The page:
Sunday 16 June 2013
What's In Yir Box? R
This week's selection is a little more expansive than that of last week but still maintaining the quality, well with the exception of one whose merits can be argued, not on the basis of the single but by the gobshite lead singer being a legend in his own lunch hour, which tends to make an objective view of his music quite difficult.
To kick off we have the Ramones with their 1980 cover of Baby I Love You, I could have included Rock N Roll Radio or Do You Wanna Dance? in the box at one time but the Ronettes cover is there because it was the first thing I heard by the Ramones and also the first thing produced by Phil Spector which not only led me to listen to further Ramones records but also to the joys of the Ronettes and the rest of the Spector back catalogue, although it would be a further ten years or so before I would come out the closet regarding my love of the sounds of the deeply troubled producer and 60s girl groups more generally.
My love affair with the Raveonettes started by chance in autumn 2002. I was sitting in the "rest area" in the Edinburgh office when the company I work for still had an office in Scotland, scanning the Scotsman when I saw a bit in the listings section talking about this Danish duo who were playing King Tuts the following evening, the article mentioned the Jesus And Mary Chain, Buddy Holly and the Cramps as influences. So as I had nothing better to do the following night and went along.
Not knowing what to expect I was blown away from the outset when they started with prolonged feedback which evolved into Everyday, the Buddy Holly classic and for the next forty minutes or so I was in feedback and minor chord heaven. I have stated on many occasions that the recorded output of the duo does not fully reflect the intensity of hearing them live, you can't really say performing because there isn't really any performance but the sound generated is something else. That's not to say that the records aren't good, they are just different from the live experience.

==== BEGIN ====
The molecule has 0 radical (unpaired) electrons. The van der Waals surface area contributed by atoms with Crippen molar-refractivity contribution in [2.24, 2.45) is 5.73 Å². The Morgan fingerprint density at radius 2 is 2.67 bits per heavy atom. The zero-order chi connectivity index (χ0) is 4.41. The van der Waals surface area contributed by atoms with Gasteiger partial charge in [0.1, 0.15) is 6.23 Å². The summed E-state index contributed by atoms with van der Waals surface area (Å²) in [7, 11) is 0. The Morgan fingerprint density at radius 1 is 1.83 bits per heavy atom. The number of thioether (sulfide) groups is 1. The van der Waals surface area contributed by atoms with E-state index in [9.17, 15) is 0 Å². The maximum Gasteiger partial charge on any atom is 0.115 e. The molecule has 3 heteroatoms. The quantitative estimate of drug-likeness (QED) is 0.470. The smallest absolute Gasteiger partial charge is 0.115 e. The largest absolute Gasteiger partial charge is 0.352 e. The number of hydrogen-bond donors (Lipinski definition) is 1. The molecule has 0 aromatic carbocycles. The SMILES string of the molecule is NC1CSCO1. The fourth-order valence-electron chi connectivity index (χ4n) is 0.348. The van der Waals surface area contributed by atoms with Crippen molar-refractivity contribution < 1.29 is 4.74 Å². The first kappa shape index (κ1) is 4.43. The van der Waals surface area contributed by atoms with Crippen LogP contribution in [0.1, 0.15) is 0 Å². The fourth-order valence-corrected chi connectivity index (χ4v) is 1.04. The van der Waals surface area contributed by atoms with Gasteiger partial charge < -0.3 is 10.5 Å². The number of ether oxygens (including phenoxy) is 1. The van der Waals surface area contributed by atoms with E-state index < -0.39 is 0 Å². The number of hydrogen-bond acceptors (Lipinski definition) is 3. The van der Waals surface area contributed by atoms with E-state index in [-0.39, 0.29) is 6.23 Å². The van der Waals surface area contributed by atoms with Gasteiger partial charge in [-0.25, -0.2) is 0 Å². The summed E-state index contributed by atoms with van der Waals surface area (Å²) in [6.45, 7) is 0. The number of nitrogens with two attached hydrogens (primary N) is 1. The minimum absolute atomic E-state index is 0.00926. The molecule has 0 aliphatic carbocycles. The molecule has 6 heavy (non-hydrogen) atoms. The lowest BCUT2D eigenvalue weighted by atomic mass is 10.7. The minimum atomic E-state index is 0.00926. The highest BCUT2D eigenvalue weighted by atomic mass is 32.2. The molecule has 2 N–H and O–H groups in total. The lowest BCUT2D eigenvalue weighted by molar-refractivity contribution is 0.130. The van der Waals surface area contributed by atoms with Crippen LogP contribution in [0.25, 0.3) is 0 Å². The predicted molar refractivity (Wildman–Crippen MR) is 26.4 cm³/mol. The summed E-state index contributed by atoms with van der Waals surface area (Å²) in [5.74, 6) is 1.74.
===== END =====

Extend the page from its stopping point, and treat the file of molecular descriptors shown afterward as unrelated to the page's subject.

At one time all nine 7" singles were in the box but some had to make way for other things and so three remain. The third single, Beat City on lovely white vinyl still has the rawness of the early days when every thing was recorded in B flat minor. That Great Love Sound from the first full album proper was the one which I thought would see the band break through as it was poppy enough to attract the mainstream but still "cool" enough for the hipsters, it actually got to number 39 in the UK charts in 2003 but the next time I saw them they were still playing King Tut's, to a bigger audience but not the breakthrough I had predicted. The third single by Sune and Sharin in the box is from the third album, by this time they had been punted by the major label and all hope of them becoming the next big thing had gone. The single was released on Fierce Panda and is full of lovely feedback, Mo Tucker like drumming and lovely sweet harmonies which makes the song feel all the more sinister.
Next up is the single eluded to in the opening paragraph, Rock N Roll Lies by Razorlight. I first saw Razorlight strangely enough when they were supporting The Raveonettes, I really liked the noise they made but even then you knew that Johnny Borrell was a cock, who thought more of himself than the rest of the room did. I have to admit that I went to see them a further three times to diminishing returns and the final lot of tickets just after Somewhere Else was released I gave to a work colleague as I really couldn't be arsed. Rock N Roll Lies is a good indie rock tune but the reason that the single remains in the box is because of the b-side, a complete rip-off Patti Smith's version of Gloria but I still really like it and it reminds me of how good they sounded on my my first encounter with them, as In The City was certainly the highlight of the set.